Yes, I think it is disruptive because we’re approaching broadband from a lowest-cost appointment model. As opposed to, from the traditional Telkom model, which was we’ve got the higher voice margins. We can just spend whatever we like on anything. We’re always going to make a profit. Broadband and data is very, low margin, an infinite demand but a very, low margin, so you’ve got to keep your cost down if you’re going to give your customer the lowest possible price and still make a profit. Really, we come from this kind of ‘bottom-up’ budgeting, ‘bottom-up’ costing, and keeping things really, frugal and really, decentralised and basically, not having any Capex. Anything we put into the network will be expense, rather than build business plans around five-year depreciation.
You need Capex clearly, to buy the companies. You say you’ve got nine already, so far, so how much runway have you got? How many acquisitions could you make before 2020?
There are quite a few, we could do, and we can self-fund probably one acquisition every three months, no problem. If we wanted to accelerate that, we’d raise more capital, which we don’t think we’re going to do that but you know, we’re a cash flow, positive business. It generates cash. It grows every month. It’s a nice business. It can pay dividends if it wants to, but we’d rather take the money and reinvest it in growing our partner footprint and helping these guys make money.
Why would someone sign up with HeroTel rather than say Telkom ADSL or some of the other fibre options that are available now?
It’s not really, possible to get wired connectivity everywhere in the country. Not every business or house can get copper, which is ADSL or fibre into their premises, it’s not going to happen, and 3G is just never going to be the right solutions for Netflix in your house. It’s just not going to happen, right, so roughly five million households in South Africa have DSTV. Maximum, you’ll have one-point-four million people using fixed line. That leaves a big market – three-point-six million people, would spend over about R1.000pm, floating around looking for somewhere to go and that’s what HeroTel is trying to tap in too.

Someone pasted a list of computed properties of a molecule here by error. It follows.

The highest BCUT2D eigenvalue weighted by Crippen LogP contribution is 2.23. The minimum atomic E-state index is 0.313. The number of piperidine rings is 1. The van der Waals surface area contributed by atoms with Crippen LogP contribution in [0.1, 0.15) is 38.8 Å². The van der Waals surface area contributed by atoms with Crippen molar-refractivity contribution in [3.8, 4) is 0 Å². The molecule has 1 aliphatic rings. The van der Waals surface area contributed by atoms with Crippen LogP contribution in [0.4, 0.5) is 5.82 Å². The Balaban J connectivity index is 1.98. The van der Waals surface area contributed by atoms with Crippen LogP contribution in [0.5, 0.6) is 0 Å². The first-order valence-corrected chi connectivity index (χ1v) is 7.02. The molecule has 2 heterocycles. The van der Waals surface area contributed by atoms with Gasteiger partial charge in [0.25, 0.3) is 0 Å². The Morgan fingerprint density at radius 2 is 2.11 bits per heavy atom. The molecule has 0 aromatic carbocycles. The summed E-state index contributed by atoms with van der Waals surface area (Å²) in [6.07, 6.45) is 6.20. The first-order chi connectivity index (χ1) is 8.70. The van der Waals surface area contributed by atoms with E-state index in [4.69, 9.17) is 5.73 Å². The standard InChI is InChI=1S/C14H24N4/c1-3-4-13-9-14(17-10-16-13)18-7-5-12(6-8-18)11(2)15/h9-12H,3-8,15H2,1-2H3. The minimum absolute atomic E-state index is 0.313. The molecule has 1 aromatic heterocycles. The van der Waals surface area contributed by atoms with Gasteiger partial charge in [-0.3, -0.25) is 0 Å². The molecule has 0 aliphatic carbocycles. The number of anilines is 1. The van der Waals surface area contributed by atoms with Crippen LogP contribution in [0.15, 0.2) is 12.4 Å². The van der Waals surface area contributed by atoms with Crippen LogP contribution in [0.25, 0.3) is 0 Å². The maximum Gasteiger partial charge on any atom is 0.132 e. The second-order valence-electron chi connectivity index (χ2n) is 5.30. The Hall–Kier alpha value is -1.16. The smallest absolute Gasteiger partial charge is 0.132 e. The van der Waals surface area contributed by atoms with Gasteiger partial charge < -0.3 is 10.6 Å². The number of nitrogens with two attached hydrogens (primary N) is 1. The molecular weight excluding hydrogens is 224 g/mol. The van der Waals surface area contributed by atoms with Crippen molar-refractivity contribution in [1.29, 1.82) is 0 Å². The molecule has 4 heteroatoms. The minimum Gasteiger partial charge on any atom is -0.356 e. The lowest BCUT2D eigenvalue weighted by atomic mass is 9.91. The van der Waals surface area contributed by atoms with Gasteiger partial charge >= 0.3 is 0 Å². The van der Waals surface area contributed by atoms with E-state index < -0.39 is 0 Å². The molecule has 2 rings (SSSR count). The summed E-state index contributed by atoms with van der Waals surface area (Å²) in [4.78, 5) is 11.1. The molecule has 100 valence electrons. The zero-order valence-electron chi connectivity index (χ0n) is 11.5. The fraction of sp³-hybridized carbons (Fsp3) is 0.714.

And the speeds that you are achieving?
Well, if you had asked me two years ago I would have said 1meg. Last year I would have said 5megs. Now we’re doing about 8megs. Next year it will be 20megs. Wireless technology is accelerating at a rapid rate and the nice thing about what the wireless guys are doing, the Wi-Fi guys, is… You know, 3G is like a seven-year payback period. You build a network. You get locked into a technology roadmap but the Wi-Fi guys, it’s not expensive equipment, so if next year there is better tech they take out the old equipment and they put in the new equipment and the network gets faster quickly. Every year we upgrade the speeds of the network, so every year you’re giving the customer what he wants. The customer wants faster speeds at lower prices. As a service provider, you want to make money. It’s difficult to make profit if you keep investing lots of capital and you can’t make your money back on the capital before you’ve got to reinvest.
Alan, how do restaurants, like the one we’re sitting in now, Starbucks all over the world, how do they afford to give away free Wi-Fi? Is it that cheap in their context?
In most first world countries, so that’s parts of South East Asia, Japan, Western Europe and some parts of the USA – it is very cheap. It is inordinately cheaper than anywhere in South Africa but that’s largely a function of the telecoms bubble of the 90’s – massive infrastructure glut, lots of assets written off and now they’re just sweating those assets. For the most part, you’re only going to get free Wi-Fi in places where there are wealthy people because in restaurants like this, Woolworths, they can probably afford it because you and I are buying an expensive breakfast and the profit can go towards subsidising free Wi-Fi. They use that as a business tool to attract people in but it is never going to happen in a poor community, which is why we have this other project, which is Project Isizwe, which is really saying on the one hand I want to make money, and also on the other hand, I want to live in South Africa.
I want my kids to live in South Africa, and we can’t live in the country, which has got this yawning inequality and we can’t expect people who are living in Soshanguve to be able to afford R1.00mb for 3G, and have the same internet experience as my kids. That is where I have this belief that the Government is going to get into the game of providing internet as a basic service, and I know that in my lifetime, but maybe even in the next decade, every, single South African will be within walking distance of free Wi-Fi, and that will be funded by the Government.
Isn’t that then a threat to your business model, at HeroTel?